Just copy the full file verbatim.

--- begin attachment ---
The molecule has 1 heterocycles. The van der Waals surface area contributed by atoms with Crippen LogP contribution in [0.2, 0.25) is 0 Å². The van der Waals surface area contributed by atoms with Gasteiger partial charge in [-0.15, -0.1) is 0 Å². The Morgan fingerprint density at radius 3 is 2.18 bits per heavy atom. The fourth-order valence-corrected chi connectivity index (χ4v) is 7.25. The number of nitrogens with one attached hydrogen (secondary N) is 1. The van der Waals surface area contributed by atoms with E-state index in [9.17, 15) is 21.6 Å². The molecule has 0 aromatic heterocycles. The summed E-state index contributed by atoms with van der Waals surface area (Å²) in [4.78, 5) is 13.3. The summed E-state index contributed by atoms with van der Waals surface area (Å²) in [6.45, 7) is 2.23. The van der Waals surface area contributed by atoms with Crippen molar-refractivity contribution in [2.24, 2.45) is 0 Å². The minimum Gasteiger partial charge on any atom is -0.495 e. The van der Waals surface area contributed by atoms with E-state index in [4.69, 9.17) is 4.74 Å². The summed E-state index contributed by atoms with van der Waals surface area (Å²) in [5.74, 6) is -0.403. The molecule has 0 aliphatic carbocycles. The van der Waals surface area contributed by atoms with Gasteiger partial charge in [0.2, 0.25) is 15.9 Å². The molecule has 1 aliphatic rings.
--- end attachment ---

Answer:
The molecule has 1 heterocycles. The van der Waals surface area contributed by atoms with Crippen LogP contribution in [0.2, 0.25) is 0 Å². The van der Waals surface area contributed by atoms with Gasteiger partial charge in [-0.15, -0.1) is 0 Å². The Morgan fingerprint density at radius 3 is 2.18 bits per heavy atom. The fourth-order valence-corrected chi connectivity index (χ4v) is 7.25. The number of nitrogens with one attached hydrogen (secondary N) is 1. The van der Waals surface area contributed by atoms with E-state index in [9.17, 15) is 21.6 Å². The molecule has 0 aromatic heterocycles. The summed E-state index contributed by atoms with van der Waals surface area (Å²) in [4.78, 5) is 13.3. The summed E-state index contributed by atoms with van der Waals surface area (Å²) in [6.45, 7) is 2.23. The van der Waals surface area contributed by atoms with Crippen molar-refractivity contribution in [2.24, 2.45) is 0 Å². The minimum Gasteiger partial charge on any atom is -0.495 e. The van der Waals surface area contributed by atoms with E-state index in [4.69, 9.17) is 4.74 Å². The summed E-state index contributed by atoms with van der Waals surface area (Å²) in [5.74, 6) is -0.403. The molecule has 0 aliphatic carbocycles. The van der Waals surface area contributed by atoms with Gasteiger partial charge in [0.2, 0.25) is 15.9 Å². The molecule has 1 aliphatic rings.